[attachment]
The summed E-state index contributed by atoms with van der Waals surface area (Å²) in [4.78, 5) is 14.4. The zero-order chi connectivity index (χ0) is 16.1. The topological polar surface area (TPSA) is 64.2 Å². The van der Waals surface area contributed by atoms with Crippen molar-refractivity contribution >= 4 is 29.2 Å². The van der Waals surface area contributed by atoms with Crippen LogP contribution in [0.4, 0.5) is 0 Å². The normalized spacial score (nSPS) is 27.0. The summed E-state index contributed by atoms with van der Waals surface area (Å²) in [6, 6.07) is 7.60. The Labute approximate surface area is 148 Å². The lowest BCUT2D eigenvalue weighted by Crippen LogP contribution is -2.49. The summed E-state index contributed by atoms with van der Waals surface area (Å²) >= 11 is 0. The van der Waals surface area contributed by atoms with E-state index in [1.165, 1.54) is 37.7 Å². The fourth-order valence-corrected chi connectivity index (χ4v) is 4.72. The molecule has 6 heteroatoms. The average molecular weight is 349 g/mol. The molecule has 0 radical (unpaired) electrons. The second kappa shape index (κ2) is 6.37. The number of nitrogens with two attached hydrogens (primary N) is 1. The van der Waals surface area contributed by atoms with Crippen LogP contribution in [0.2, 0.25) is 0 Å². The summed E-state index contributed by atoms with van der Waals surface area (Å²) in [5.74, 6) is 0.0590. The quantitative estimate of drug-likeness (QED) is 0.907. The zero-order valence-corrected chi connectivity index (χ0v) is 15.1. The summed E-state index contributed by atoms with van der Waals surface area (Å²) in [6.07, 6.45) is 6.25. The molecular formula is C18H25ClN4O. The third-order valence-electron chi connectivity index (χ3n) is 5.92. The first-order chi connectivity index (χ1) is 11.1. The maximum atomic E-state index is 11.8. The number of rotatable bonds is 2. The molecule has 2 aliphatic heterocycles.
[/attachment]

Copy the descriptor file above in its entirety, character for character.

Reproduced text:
The summed E-state index contributed by atoms with van der Waals surface area (Å²) in [4.78, 5) is 14.4. The zero-order chi connectivity index (χ0) is 16.1. The topological polar surface area (TPSA) is 64.2 Å². The van der Waals surface area contributed by atoms with Crippen molar-refractivity contribution >= 4 is 29.2 Å². The van der Waals surface area contributed by atoms with Crippen LogP contribution in [0.4, 0.5) is 0 Å². The normalized spacial score (nSPS) is 27.0. The summed E-state index contributed by atoms with van der Waals surface area (Å²) in [6, 6.07) is 7.60. The Labute approximate surface area is 148 Å². The lowest BCUT2D eigenvalue weighted by Crippen LogP contribution is -2.49. The summed E-state index contributed by atoms with van der Waals surface area (Å²) >= 11 is 0. The van der Waals surface area contributed by atoms with E-state index in [1.165, 1.54) is 37.7 Å². The fourth-order valence-corrected chi connectivity index (χ4v) is 4.72. The molecule has 6 heteroatoms. The average molecular weight is 349 g/mol. The molecule has 0 radical (unpaired) electrons. The second kappa shape index (κ2) is 6.37. The number of nitrogens with two attached hydrogens (primary N) is 1. The van der Waals surface area contributed by atoms with Crippen LogP contribution in [0.2, 0.25) is 0 Å². The summed E-state index contributed by atoms with van der Waals surface area (Å²) in [5.74, 6) is 0.0590. The quantitative estimate of drug-likeness (QED) is 0.907. The zero-order valence-corrected chi connectivity index (χ0v) is 15.1. The summed E-state index contributed by atoms with van der Waals surface area (Å²) in [6.07, 6.45) is 6.25. The molecular formula is C18H25ClN4O. The third-order valence-electron chi connectivity index (χ3n) is 5.92. The first-order chi connectivity index (χ1) is 11.1. The maximum atomic E-state index is 11.8. The number of rotatable bonds is 2. The molecule has 2 aliphatic heterocycles.